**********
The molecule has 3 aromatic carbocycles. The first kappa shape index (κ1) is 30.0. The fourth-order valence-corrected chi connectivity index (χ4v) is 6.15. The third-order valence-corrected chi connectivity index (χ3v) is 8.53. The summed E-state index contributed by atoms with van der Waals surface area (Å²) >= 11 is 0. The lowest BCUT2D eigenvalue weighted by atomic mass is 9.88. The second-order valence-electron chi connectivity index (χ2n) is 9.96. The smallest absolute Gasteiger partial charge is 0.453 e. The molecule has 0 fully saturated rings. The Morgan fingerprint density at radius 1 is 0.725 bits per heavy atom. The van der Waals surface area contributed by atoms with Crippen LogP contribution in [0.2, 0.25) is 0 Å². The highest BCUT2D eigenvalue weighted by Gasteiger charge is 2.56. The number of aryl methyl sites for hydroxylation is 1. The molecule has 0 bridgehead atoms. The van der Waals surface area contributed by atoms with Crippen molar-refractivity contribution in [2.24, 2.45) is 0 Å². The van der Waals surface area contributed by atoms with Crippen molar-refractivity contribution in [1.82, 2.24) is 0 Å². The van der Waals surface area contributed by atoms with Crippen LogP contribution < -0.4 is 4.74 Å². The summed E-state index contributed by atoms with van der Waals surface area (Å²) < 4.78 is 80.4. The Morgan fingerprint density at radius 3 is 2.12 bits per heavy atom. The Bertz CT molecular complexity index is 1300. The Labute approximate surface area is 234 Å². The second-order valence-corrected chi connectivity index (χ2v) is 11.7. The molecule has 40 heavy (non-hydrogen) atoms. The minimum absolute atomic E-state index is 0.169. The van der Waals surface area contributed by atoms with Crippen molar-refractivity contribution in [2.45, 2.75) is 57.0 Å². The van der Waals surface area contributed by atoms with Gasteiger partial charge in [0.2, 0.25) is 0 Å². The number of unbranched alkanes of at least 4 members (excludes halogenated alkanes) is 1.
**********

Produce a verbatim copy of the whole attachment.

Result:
The molecule has 3 aromatic carbocycles. The first kappa shape index (κ1) is 30.0. The fourth-order valence-corrected chi connectivity index (χ4v) is 6.15. The third-order valence-corrected chi connectivity index (χ3v) is 8.53. The summed E-state index contributed by atoms with van der Waals surface area (Å²) >= 11 is 0. The lowest BCUT2D eigenvalue weighted by atomic mass is 9.88. The second-order valence-electron chi connectivity index (χ2n) is 9.96. The smallest absolute Gasteiger partial charge is 0.453 e. The molecule has 0 fully saturated rings. The Morgan fingerprint density at radius 1 is 0.725 bits per heavy atom. The van der Waals surface area contributed by atoms with Crippen LogP contribution in [0.2, 0.25) is 0 Å². The highest BCUT2D eigenvalue weighted by Gasteiger charge is 2.56. The number of aryl methyl sites for hydroxylation is 1. The molecule has 0 bridgehead atoms. The van der Waals surface area contributed by atoms with Crippen molar-refractivity contribution in [2.24, 2.45) is 0 Å². The van der Waals surface area contributed by atoms with Crippen molar-refractivity contribution in [1.82, 2.24) is 0 Å². The van der Waals surface area contributed by atoms with Crippen LogP contribution < -0.4 is 4.74 Å². The summed E-state index contributed by atoms with van der Waals surface area (Å²) < 4.78 is 80.4. The Morgan fingerprint density at radius 3 is 2.12 bits per heavy atom. The Bertz CT molecular complexity index is 1300. The Labute approximate surface area is 234 Å². The second-order valence-corrected chi connectivity index (χ2v) is 11.7. The molecule has 40 heavy (non-hydrogen) atoms. The minimum absolute atomic E-state index is 0.169. The van der Waals surface area contributed by atoms with Crippen molar-refractivity contribution in [2.45, 2.75) is 57.0 Å². The van der Waals surface area contributed by atoms with Gasteiger partial charge in [0.2, 0.25) is 0 Å². The number of unbranched alkanes of at least 4 members (excludes halogenated alkanes) is 1.